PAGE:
Fresh basil is plentiful in many gardens and at farmers’ markets right now. It’s a good time to make a batch or two of basil pesto.
Basil pesto is so versatile. It can be used on pizzas, in pasta dishes, mixed with mayo for a sandwich spread, in soups, salads, in wraps, spread with butter over corn on the cob, as an ingredient in steamed mussels, and the list goes on. As any creative cook will attest, basil pesto is a good staple to have on hand.
If you have an abundance of basil growing in your herb garden, or otherwise at your disposal, making pesto is a quick, easy, simple way to process it for a multitude of uses. It takes very few ingredients but, fair warning, one key ingredient is very expensive – pine nuts. However, the recipe doesn’t take many, thankfully. I bought 1/4 cup to use in my recipe and it came to $2.65. Walnuts can be substituted for pine nuts.
One of the easiest ways to store pesto is to freeze it in ice cube trays.
Simply place a large piece of plastic wrap over the ice cube slots and fill each with the pesto. Cover with plastic wrap and freeze for several hours. Remove from freezer and lift the plastic wrap with the frozen pesto cubes from the tray. Peel off the frozen pesto cubes and store them in a sealed container or plastic bag in the freezer. These are very handy because they can easily be popped into soup or quickly thawed for spreading on your favorite sandwich or wrap or used in any other dish in which you would normally use basil pesto. If you need more than a tablespoon or two of pesto at a time then, of course, you will want to freeze the pesto in larger containers.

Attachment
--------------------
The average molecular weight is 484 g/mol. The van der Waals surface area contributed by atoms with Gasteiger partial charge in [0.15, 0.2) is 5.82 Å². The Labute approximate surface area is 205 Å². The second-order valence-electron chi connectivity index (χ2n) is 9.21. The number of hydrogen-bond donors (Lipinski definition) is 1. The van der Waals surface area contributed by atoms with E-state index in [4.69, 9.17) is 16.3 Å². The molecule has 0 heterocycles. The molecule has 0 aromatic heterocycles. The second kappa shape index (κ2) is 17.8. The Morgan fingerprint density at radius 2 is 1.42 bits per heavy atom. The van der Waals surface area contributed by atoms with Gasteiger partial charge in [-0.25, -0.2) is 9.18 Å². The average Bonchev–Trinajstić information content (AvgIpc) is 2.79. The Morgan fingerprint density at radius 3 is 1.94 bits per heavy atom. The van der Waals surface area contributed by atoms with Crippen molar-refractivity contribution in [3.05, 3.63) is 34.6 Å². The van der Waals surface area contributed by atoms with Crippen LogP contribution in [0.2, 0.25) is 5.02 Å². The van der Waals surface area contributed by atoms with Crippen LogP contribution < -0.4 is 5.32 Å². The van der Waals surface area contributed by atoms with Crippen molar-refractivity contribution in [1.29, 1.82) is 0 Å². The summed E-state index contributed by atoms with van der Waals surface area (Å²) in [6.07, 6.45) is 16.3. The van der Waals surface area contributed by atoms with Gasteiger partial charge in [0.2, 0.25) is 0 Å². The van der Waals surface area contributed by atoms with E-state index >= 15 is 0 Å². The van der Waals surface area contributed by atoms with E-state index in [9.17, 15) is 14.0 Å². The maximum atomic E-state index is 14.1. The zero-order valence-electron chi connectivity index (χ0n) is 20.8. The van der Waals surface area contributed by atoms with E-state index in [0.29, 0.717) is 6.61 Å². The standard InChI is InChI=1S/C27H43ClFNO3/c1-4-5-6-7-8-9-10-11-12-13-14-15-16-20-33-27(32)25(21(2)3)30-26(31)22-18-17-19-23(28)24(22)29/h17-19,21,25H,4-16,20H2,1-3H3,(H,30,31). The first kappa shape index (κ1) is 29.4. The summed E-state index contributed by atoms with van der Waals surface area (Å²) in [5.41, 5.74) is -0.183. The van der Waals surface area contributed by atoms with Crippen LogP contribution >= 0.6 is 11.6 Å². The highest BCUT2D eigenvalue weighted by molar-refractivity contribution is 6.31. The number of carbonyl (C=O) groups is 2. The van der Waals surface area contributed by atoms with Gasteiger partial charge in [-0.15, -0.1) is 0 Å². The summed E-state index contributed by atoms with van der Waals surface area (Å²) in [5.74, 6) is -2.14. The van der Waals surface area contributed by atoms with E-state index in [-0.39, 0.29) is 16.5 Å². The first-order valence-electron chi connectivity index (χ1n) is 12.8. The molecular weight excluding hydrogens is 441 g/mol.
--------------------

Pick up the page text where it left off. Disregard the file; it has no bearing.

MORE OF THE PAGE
2 cups gently packed fresh basil leaves (washed and dried)
¼ cup pine nuts
2 cloves garlic
½ cup olive oil
½ cup grated Parmesan cheese
Kosher salt, to taste
Fresh ground pepper, to taste
My fresh basil is from Just A Little Farm in Bonshaw, PEI. Farmer Jessica Vos grows her herbs and vegetables naturally with no chemicals.
In food processor, mix together the basil leaves, pine nuts, and garlic.
Pulse until mixture is finely chopped into a paste.
With the food processor running, add about ⅓ of the olive oil in a steady, slow stream. Reserve remaining oil for drizzling over finished pesto.
Add the Parmesan cheese and pulse again.
Add salt and pepper to taste.
Bottle the pesto and drizzle remaining olive oil over the pesto. Store pesto in refrigerator or freeze.
Yield: Apx. ¾ cup
Here are a couple of my favorite uses of basil pesto.
Corn on the Cob – Slather some butter and basil pesto on hot steamed peaches and cream corn.
We love our PEI mussels! A cube of basil pesto is a quick way to add some extra flavor to the steaming broth for mussels. Added to some onion, garlic, and white wine, the pesto deepens the flavour of the mussels.
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